I have a yml configuration file that list multiple application. Each application can contain multiple configuration. And of course each configuration can contain multiple mode

  - name: foo
      - group_1
      - name: config_1
        options: [a, b, c]
        solution: solution path
          - name: mode_1
            options: aaaa
          - name: mode_2
            options: ...
     - name: config_2

   - name: bar
       - group_2

I have designed a Collection object that store all these applications as object. An application will have a name, group and a list of config object. Same for the config, it will have a name, options and a list of modes object...

My question lies here. One of the api of my framework will need a specific application configuration to be used. It will need an object that contain the name of an application, the name of one of it's config and a mode of this config.

class AppConfig:
    name: str
    config: str
    mode: str

def the_api(appconfig):

Is it better to store in the collection a list of every single type of configuration (flatten the entire yml into multiple AppConfig object) or do what I have done (Create an App object that contain a list of config...) filter the collection and create an AppConfig object that will be use by the api when needed?

Is there any design pattern for this ?

I believe that the answer might be just a question of time processing versus a well architectured framework that will be able to evolve easily. Does anyone had encounter this king of situation ?

1 Answer 1


I believe as Software Engineers we encounter this problem every time we write a function.

Do we pass in exactly what a function needs to do its job, or do we pass in a shared data structure which possibly holds much more?

The answer is it depends.

If for example the function in question is count() and it is counting the number of items in a hash set. Then it stands to reason that we would pass in the shared data structure of the hash set.

The alternative would be to force the caller to extract every item and pass it in to count(). The problem is that to the caller marshaling x items into a new structure and passing ti to another function, is more computationally expensive than just looking for each item and counting.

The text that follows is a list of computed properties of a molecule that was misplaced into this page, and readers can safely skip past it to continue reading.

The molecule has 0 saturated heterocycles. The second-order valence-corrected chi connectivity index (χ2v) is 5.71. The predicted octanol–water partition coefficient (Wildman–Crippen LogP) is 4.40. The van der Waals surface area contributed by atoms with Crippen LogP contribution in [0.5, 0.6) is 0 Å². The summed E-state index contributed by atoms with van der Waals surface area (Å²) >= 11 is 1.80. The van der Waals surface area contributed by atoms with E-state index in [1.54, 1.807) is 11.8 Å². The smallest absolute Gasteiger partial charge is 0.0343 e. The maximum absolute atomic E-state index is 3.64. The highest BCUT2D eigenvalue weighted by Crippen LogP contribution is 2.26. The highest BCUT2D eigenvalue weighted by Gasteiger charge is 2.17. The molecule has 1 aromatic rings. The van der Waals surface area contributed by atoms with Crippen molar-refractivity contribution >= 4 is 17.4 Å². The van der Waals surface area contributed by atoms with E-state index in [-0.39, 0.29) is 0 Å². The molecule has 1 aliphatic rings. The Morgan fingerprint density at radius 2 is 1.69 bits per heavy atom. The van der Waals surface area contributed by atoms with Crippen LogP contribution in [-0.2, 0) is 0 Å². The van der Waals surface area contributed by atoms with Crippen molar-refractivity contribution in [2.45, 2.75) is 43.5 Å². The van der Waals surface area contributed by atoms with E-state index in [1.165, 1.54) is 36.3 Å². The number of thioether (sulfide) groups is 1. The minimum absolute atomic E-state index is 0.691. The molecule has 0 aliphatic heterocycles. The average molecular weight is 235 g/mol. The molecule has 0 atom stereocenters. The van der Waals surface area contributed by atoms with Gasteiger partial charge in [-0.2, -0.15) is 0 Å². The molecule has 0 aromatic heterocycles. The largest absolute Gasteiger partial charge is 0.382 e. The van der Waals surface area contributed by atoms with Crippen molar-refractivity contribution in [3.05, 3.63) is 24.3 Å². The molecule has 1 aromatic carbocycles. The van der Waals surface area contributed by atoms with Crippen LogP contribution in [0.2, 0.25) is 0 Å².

On the other hand it makes sense to pass in just the data that is needed to some operations such as add(1, 2). Making them use a common data structure only serves to make matters more complex.

For example the data structure would have to have a way to tell add() which of the numerous numbers it holds need to be added. Alternately there would need to be more than one version of add. eg: add_first_and_second(), add_first_and_third(), add_a_and_t(), ...

To get a bit more detailed, passing a shared data structure into a function is best when:

  1. It reduces the total number of functions overall who directly access the shared data structure. (modularity)
  2. It does not unnecessarily complicate the function, or the data structure. (complexity)
  3. The data structure and function are always changeable together, and are deployed together. (cohesion)

Passing just the data needed by the function is best when:

  1. It is used in many places by different modules/components. (modularity)
  2. Not doing so would make using the function more complicated for the caller by passing along extra targeting information, or having multiple variants of the function. (complexity)
  3. The cost of calling is expensive, such as when invoking an api across a network. (efficiency)

In your specific example I would lean toward passing in just the data required.

Because to pass in the config itself would increase the coupling between the configuration and this function.

  • This decreases modularity as more functions must necessarily know how to handle a configuration object tree.
  • These functions then need to be edited and deployed together to ensure consistent handling of the data-structure.
  • Which causes issues for deployment (as it appears to be an external API) which requires all the binaries (libs and exe) on both sides of the call to be deployed together.

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